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Context Is Everything

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Have you seen this meme from Tiffany Trump? “Just for once, I’d like to turn on the News and hear, ‘President Trump is doing a great job!’” That statement is loaded with meaning, but only in context.

When Trump’s daughter says it, it reads like a request, or even a plea, that her father receive more favorable coverage in the media. Coming from a Trump supporter, it becomes a bit more snarky, a barely concealed disdain for “the News”—or should I say “fake news.” And if you saw it from a left-leaning person (or increasingly those folks in the middle), it would clearly be a criticism of an administration thought to have failed to do a “great job” on every single day since its installation.

The context drives the meaning.

I, for one, do not want any news outlet to tell me that any politician is doing a great job. Just tell me what the official did, and I’ll come to my own conclusions. And while I am interested in your commentary (if it’s thoughtful and informed), my ultimate judgment will come from my own critical thinking which will—of course—place that commentary in context.

Of course, there is a place where you can pretty much hear that Trump is doing a great job every single day. Sean Hannity, longtime Trump cheerleader and “the single most important voice for the ‘deplorables’” as described by Steve Bannon, has been the most watched cable news host. Until last month.

Rachel Maddow edged him out of that title with 3.058 million viewers, compared to Hannity’s 3.000. And she won the advertisers’ most desirable demographic—viewers aged 25 to 54. (No comment on why I’m not a desirable demographic.) According to Forbes, MSNBC ‘s ratings this last quarter are up 30% compared to the same period in 2017, while CNN and Fox experienced declines in the same period.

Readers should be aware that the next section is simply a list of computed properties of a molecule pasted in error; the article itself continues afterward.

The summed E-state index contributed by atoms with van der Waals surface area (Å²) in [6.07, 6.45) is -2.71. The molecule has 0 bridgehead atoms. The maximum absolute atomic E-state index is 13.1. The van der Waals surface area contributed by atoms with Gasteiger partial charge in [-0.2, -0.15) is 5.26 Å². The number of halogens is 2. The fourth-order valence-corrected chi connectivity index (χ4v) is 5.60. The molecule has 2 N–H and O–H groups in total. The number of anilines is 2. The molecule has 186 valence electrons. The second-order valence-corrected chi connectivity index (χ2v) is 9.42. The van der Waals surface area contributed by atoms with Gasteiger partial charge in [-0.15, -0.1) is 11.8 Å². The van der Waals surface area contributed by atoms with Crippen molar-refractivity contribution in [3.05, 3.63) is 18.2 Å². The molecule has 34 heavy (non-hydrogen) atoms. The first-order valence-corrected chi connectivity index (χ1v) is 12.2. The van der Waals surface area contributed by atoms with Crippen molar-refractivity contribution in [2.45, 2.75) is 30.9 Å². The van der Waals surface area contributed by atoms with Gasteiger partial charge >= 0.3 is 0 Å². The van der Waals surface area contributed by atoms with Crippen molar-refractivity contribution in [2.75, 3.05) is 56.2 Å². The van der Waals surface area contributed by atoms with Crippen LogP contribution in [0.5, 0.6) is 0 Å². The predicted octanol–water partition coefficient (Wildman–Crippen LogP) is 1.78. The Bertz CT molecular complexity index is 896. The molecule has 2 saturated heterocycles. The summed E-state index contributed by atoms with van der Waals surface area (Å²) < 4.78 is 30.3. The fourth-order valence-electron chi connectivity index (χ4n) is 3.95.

And while it is important to note that Fox remains the top-rated cable news network, there is clearly something afoot. If the old confirmation bias is at play here (and when isn’t it?), cable news consumers are shifting from right to left.

Taking context into account, are those consumers also voters? Will their voting patterns shift in a similar fashion? Recent elections from Alabama to Pennsylvania and now Wisconsin indicate they are.

If the earth is moving under your feet, it doesn’t mean you’re Carole King. It means you’re paying attention. And while the sky may come tumbling down, we can infer from the placement of Ms. King’s lines that the earth has to move first.

That’s context.

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Well, Let Me Say This About That is an interesting twist on current events, as told by Dallas' finest and funniest Craig McCartney.

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